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Mom's Journal

The Measure of Success

Your child's growing independence means you’re doing your job

When my daughter, Eva, was a baby, she was "tucked in" at bedtime. Her father and I took turns each evening saying prayers, snuggling her into her bed, kissing her goodnight, turning out her light. For years, our ritual was the same.

Then came the night when Eva was 12 and she met me in the hall to announce, "I can tuck myself in, Mom. I know how to pray."

Of course, I was stunned. I?d endured the moment she pushed the bottle away from her lips. I hadn?t walked her to school in ages. I?d long since given up picking out her clothes. But not tuck her in?

A mother eagle prepares her babies to leave the nest by unfluffing it. With her beak, she tugs out all the downy, soft stuff that has made such a cozy bed and sends it floating over the side until only thorny, prickly sticks remain. What birdbrain would want to stay in such a nest?

In my life, it?s more often my children who do the unfluffing. I pick up the cues and follow along. It?s certainly not easy. We moms spend years devoting ourselves to our children. We get used to being needed. And it?s not hard for us to put our lives on hold while we pour ourselves out for our kids.

But as I watch my children grow more and more independent, I?m forced to redirect my gaze from the everyday chores of mothering and refocus on my goals. What is the purpose of the laundry, the meals, the lectures, the homework monitoring, the carpooling? Where am I putting my energy, my focus?

But those who hope in the Lord will renew their strength. They will soar on wings like eagles; they will run and not grow weary, they will walk and not be faint" (Is.:40:31).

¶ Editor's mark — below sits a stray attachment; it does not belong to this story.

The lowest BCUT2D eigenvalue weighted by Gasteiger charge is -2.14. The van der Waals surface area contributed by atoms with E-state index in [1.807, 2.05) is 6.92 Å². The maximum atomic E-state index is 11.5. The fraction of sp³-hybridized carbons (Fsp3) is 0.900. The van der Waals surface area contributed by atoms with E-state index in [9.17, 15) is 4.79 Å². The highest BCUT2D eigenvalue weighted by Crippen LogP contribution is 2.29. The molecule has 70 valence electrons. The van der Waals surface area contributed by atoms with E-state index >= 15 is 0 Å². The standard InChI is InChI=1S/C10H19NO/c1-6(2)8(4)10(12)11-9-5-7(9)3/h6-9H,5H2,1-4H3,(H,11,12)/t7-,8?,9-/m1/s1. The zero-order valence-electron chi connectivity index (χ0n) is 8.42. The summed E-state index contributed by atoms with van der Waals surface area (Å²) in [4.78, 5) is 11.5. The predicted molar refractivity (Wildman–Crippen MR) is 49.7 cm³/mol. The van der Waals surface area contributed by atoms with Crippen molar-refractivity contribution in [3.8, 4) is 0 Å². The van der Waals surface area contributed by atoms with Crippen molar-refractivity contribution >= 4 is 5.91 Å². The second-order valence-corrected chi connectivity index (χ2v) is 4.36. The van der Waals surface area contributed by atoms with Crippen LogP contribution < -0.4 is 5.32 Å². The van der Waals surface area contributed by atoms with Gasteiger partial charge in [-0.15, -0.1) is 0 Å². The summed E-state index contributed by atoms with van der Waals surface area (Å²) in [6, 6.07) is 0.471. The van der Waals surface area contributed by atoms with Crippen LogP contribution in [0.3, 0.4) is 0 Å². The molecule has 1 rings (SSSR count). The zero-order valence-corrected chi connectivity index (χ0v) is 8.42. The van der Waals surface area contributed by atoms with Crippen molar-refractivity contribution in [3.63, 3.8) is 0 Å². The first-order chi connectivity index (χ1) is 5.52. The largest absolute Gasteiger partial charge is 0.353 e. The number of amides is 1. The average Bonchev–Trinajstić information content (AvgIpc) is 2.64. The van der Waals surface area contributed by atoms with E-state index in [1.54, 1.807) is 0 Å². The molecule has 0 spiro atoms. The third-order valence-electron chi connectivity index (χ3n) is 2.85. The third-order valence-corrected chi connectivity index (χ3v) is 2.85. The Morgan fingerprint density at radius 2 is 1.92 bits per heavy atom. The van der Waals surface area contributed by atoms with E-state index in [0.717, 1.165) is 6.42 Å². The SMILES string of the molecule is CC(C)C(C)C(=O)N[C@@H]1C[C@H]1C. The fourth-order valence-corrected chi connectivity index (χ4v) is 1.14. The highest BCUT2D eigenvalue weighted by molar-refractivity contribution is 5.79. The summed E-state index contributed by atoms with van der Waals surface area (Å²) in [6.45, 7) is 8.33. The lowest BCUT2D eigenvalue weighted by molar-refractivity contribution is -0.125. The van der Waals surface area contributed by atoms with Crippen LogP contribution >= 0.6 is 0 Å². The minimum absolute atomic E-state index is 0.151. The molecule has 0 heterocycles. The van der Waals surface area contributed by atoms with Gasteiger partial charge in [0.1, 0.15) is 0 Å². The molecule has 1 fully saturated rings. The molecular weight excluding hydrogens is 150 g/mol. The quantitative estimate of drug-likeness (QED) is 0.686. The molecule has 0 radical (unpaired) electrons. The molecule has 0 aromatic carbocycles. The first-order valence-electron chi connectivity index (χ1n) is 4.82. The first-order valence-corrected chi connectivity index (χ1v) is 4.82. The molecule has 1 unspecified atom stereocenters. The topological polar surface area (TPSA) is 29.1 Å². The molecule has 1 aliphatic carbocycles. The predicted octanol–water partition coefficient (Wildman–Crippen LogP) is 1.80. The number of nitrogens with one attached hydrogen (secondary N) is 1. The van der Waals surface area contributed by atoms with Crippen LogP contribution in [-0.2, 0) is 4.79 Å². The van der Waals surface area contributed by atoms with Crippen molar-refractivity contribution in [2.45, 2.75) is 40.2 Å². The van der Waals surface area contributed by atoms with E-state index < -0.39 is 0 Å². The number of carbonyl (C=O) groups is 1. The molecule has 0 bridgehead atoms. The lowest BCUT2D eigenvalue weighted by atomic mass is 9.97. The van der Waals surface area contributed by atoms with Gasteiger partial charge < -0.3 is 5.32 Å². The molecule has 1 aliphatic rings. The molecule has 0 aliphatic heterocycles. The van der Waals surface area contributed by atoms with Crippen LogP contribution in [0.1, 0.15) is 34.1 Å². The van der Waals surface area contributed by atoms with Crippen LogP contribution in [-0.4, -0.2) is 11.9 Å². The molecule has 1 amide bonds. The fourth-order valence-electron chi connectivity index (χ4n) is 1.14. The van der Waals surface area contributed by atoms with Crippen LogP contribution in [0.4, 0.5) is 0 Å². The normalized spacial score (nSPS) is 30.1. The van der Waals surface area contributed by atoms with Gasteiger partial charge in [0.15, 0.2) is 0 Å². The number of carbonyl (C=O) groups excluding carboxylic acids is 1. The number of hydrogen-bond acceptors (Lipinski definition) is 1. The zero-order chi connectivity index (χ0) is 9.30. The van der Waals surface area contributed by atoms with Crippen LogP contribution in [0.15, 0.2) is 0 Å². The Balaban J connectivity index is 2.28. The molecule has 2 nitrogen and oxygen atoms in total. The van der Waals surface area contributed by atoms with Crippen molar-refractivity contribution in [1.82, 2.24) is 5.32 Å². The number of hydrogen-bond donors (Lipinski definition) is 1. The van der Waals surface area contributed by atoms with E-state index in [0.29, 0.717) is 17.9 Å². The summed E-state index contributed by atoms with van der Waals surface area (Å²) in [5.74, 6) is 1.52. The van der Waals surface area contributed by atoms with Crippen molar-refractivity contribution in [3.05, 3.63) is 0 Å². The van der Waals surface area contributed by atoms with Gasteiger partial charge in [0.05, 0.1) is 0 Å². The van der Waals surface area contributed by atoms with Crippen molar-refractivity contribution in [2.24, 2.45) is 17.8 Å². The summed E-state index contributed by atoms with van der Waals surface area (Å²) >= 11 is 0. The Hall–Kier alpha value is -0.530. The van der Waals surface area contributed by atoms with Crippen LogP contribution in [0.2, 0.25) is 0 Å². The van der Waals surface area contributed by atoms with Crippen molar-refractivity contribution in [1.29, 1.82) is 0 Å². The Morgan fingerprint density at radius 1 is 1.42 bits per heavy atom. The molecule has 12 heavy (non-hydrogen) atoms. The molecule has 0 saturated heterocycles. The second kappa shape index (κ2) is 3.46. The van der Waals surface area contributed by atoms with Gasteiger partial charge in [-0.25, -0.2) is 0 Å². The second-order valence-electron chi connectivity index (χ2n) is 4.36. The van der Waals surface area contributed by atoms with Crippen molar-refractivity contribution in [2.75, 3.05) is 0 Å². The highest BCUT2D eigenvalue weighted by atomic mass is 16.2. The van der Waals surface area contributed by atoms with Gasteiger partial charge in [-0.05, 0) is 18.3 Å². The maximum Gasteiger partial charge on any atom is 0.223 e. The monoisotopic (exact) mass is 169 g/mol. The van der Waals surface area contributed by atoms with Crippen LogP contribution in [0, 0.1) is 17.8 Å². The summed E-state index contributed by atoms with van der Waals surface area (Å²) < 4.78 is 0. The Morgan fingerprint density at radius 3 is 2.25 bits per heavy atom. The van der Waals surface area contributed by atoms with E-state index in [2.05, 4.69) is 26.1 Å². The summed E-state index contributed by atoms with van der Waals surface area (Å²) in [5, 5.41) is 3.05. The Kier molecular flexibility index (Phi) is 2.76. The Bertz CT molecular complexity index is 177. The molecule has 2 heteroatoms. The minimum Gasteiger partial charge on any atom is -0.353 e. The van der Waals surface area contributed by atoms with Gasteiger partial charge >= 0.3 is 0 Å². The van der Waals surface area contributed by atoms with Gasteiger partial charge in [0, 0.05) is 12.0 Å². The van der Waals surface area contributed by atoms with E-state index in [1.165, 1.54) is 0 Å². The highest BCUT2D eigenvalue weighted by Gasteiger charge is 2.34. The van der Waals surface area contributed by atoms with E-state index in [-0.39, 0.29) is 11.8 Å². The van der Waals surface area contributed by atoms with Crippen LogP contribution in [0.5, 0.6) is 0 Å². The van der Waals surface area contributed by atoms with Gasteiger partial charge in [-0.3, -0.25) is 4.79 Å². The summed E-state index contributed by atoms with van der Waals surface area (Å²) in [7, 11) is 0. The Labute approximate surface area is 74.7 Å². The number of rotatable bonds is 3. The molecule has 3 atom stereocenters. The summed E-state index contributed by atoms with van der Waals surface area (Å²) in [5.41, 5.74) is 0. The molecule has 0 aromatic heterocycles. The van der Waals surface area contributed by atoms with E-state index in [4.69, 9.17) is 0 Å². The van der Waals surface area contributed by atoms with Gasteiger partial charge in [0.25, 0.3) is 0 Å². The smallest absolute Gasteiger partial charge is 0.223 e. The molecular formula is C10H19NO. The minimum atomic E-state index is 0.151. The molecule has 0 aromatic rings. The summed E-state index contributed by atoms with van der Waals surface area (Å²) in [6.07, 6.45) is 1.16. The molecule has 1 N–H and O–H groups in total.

That?s right. That?s why I do all these tasks after all. The goal of mothering is to get the babies out of the nest and flying on their own. My goal is to see them develop their own relationship with Jesus and soar on wings like eagles?with him.

Whether the unfluffing comes by my children?s "beaks," or my own, I?m learning to welcome it as a reminder of what this nest-building is for. We build a nest to hatch our young and, eventually, we empty the nest of them as we watch them fly.

This Mother?s Day and every other day you mother, welcome the moments when your child announces his or her independence: I can do my homework myself?you don?t have to watch over my shoulder. This outfit is fine. You may not like it, but I do. I?ll make my own lunch from now on. Such declarations of independence serve as a kind of report-card reminder that you?re on the right track. The more your child stands on her own by her own choice, the less you?ll be forced to "unfluff" the nest. Remember, this is what being a mom is all about.

Elisa Morgan is president of MOPS (Mothers of Preschoolers) International. Her most recent book is When Husband & Wife Become Mom and Dad, with Carol Kuykendall (Zondervan). For information about a MOPS group in your area, call (800) 929-1287.

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